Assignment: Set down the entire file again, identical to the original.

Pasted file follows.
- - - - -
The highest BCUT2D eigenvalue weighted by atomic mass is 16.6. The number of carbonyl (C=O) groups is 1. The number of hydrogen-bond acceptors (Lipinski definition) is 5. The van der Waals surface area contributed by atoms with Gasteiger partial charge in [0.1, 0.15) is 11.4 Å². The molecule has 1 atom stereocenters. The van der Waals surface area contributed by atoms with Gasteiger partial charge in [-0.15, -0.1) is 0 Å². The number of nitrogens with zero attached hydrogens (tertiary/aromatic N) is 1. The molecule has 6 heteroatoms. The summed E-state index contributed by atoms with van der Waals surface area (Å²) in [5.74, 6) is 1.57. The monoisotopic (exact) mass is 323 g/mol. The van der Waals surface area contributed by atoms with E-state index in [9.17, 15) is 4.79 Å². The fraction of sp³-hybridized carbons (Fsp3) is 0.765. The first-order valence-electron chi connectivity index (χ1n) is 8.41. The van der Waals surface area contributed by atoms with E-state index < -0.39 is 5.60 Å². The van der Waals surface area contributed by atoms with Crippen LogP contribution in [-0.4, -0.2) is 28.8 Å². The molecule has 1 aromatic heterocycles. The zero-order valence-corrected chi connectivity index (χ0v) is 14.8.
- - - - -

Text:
The highest BCUT2D eigenvalue weighted by atomic mass is 16.6. The number of carbonyl (C=O) groups is 1. The number of hydrogen-bond acceptors (Lipinski definition) is 5. The van der Waals surface area contributed by atoms with Gasteiger partial charge in [0.1, 0.15) is 11.4 Å². The molecule has 1 atom stereocenters. The van der Waals surface area contributed by atoms with Gasteiger partial charge in [-0.15, -0.1) is 0 Å². The number of nitrogens with zero attached hydrogens (tertiary/aromatic N) is 1. The molecule has 6 heteroatoms. The summed E-state index contributed by atoms with van der Waals surface area (Å²) in [5.74, 6) is 1.57. The monoisotopic (exact) mass is 323 g/mol. The van der Waals surface area contributed by atoms with E-state index in [9.17, 15) is 4.79 Å². The fraction of sp³-hybridized carbons (Fsp3) is 0.765. The first-order valence-electron chi connectivity index (χ1n) is 8.41. The van der Waals surface area contributed by atoms with E-state index < -0.39 is 5.60 Å². The van der Waals surface area contributed by atoms with Crippen LogP contribution in [-0.4, -0.2) is 28.8 Å². The molecule has 1 aromatic heterocycles. The zero-order valence-corrected chi connectivity index (χ0v) is 14.8.